Are the CFPB and Richard Cordray’s appointment Constitutional?

by Ballard Spahr LLP
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The programming at the ABA Consumer Financial Services Committee meeting included an excellent panel discussion addressing whether the creation of the CFPB and the appointment of Director Richard Cordray were Constitutional. Currently pending in federal district court, a lawsuit filed by State National Bank of Big Spring against the CFPB, the Department of Treasury, Richard Cordray, and a number of other federal officials alleges that the formation and operation of the CFPB violate the Separation of Powers Doctrine. Panelist C. Boyden Gray, counsel for the plaintiff, asserted that the combined effect of the CFPB’s extraordinary powers and freedom from legislative, presidential and judicial oversight violate the Constitution.

The recess appointment of Richard Cordray ultimately dominated the panel discussion. Deepak Gupta, formerly of the CFPB but now in private practice, opined that the case would likely be dismissed for lack of standing, pointing out, among other things, that the plaintiff is a small bank exempt from supervision by the CFPB and arguing that the creation of the CFPB has not harmed the bank in any appreciable manner. Mr. Gupta also asserted that the appointment of Director Cordray will likely survive challenge because the President is in fact authorized to make recess appointments under the Constitution. He explained that senators were holding “pro forma” sessions that lasted just a few minutes in order to thwart any recess appointments by the President. The President made the appointment between sessions and it has been the subject of much criticism and debate. Mr. Gupta also stated that even if the court were to hold that Director Cordray’s appointment is invalid, it would likely not invalidate every action already taken by the CFPB under the Director.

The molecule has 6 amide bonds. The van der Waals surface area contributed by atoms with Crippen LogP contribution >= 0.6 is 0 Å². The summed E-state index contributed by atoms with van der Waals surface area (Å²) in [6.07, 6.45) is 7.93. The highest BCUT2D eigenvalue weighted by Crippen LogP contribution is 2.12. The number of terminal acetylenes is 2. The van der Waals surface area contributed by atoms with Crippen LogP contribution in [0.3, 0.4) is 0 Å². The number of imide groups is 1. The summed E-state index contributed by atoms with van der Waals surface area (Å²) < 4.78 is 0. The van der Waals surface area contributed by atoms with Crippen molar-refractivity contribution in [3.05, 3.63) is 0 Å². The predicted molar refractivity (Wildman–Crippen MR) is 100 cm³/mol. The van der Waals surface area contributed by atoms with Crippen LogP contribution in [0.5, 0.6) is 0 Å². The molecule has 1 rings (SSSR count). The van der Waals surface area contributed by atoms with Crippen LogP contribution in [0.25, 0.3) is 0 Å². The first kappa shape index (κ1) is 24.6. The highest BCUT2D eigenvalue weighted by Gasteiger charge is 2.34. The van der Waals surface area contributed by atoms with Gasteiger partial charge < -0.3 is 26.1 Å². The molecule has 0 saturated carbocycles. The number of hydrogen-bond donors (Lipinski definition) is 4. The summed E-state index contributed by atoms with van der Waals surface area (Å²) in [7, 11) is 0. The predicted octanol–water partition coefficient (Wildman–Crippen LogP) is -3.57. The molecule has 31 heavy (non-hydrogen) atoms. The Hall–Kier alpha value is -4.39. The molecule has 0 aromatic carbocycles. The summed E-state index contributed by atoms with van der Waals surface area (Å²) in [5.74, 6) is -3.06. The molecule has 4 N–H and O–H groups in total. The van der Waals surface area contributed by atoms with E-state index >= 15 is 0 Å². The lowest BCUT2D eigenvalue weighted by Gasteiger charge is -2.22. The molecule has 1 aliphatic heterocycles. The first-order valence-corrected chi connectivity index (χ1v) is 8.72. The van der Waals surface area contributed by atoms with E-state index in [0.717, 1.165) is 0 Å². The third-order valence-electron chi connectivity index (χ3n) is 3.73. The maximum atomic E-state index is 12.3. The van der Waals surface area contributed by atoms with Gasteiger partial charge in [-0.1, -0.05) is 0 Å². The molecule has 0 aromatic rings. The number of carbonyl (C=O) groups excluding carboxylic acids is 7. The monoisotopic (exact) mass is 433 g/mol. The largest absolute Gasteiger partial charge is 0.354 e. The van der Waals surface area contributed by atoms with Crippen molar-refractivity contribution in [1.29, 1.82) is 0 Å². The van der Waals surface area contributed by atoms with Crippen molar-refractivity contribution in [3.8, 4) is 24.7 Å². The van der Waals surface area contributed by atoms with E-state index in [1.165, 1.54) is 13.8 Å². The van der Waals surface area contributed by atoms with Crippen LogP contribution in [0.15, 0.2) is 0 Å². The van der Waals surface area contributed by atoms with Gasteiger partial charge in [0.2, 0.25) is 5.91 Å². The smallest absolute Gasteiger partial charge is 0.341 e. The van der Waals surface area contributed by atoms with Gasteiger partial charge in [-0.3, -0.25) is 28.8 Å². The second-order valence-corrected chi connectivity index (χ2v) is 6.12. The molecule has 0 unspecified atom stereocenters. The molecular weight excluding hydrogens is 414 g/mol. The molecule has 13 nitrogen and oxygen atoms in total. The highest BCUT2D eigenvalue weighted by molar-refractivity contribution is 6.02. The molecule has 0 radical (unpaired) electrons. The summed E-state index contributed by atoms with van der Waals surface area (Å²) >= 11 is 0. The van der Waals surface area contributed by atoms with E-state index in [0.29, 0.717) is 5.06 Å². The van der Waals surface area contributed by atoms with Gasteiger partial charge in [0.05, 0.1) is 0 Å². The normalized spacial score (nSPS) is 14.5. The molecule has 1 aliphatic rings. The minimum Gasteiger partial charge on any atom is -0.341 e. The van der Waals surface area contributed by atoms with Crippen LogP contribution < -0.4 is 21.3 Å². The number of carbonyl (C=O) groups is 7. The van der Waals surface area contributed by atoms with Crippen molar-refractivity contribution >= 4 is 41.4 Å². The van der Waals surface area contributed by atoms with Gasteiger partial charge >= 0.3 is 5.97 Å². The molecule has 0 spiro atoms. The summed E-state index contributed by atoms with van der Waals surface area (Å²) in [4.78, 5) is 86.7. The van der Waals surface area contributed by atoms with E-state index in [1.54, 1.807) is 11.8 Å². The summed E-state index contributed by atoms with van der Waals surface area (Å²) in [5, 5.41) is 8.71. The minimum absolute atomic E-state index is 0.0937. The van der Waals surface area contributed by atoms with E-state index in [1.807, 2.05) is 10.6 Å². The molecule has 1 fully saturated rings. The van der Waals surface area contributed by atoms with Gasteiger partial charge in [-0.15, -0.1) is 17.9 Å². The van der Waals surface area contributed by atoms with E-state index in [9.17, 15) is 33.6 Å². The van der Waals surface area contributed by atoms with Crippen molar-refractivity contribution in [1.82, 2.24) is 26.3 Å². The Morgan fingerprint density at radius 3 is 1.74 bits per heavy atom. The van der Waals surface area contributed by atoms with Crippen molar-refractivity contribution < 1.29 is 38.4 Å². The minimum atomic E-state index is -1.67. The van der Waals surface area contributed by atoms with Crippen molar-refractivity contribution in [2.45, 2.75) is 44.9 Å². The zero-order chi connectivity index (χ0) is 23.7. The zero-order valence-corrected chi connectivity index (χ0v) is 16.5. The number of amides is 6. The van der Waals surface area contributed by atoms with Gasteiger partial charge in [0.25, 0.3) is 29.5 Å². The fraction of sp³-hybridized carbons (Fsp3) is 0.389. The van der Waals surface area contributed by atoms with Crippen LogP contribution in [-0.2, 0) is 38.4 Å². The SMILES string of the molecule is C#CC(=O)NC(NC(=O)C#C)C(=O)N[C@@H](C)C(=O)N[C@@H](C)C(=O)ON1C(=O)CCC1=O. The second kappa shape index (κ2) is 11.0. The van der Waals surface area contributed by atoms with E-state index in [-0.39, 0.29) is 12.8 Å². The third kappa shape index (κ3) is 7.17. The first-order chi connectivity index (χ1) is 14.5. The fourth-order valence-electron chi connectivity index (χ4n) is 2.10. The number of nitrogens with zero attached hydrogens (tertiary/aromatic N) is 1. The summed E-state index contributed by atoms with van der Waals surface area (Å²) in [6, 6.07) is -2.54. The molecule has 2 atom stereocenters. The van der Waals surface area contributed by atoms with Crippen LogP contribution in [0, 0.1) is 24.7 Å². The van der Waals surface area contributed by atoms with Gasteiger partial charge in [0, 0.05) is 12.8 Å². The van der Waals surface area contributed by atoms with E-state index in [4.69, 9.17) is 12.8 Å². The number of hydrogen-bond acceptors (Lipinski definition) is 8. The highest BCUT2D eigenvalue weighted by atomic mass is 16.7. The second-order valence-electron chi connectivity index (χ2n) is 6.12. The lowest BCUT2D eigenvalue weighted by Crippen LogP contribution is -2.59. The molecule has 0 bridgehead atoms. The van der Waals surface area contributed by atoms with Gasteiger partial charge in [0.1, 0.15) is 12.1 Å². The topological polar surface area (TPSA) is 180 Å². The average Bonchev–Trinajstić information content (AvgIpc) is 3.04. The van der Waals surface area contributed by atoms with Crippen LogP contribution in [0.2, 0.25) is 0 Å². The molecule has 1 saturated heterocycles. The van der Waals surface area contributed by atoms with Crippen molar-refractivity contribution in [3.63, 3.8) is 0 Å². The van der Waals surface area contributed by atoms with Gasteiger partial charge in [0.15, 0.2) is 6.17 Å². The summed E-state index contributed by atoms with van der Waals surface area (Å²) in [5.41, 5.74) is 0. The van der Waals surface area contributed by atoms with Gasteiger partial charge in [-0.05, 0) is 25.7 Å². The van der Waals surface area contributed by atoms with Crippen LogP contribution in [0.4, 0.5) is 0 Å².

We note that, contrary to Mr. Gupta’s position, the Senate in fact took important legislative action during its purported recess. On December 23, 2011, during one of the “pro forma” sessions, Harry Reid arranged for passage of a payroll tax bill and communicated with both the House and the President on that legislation. For what it’s worth, we also note that the use of a recess appointment to circumvent Senate objections to a nominee departs from Mr. Deepak’s description of the original purpose of recess appointments—to keep the Government running when a vacancy in an important position arises during an extended Senate recess.

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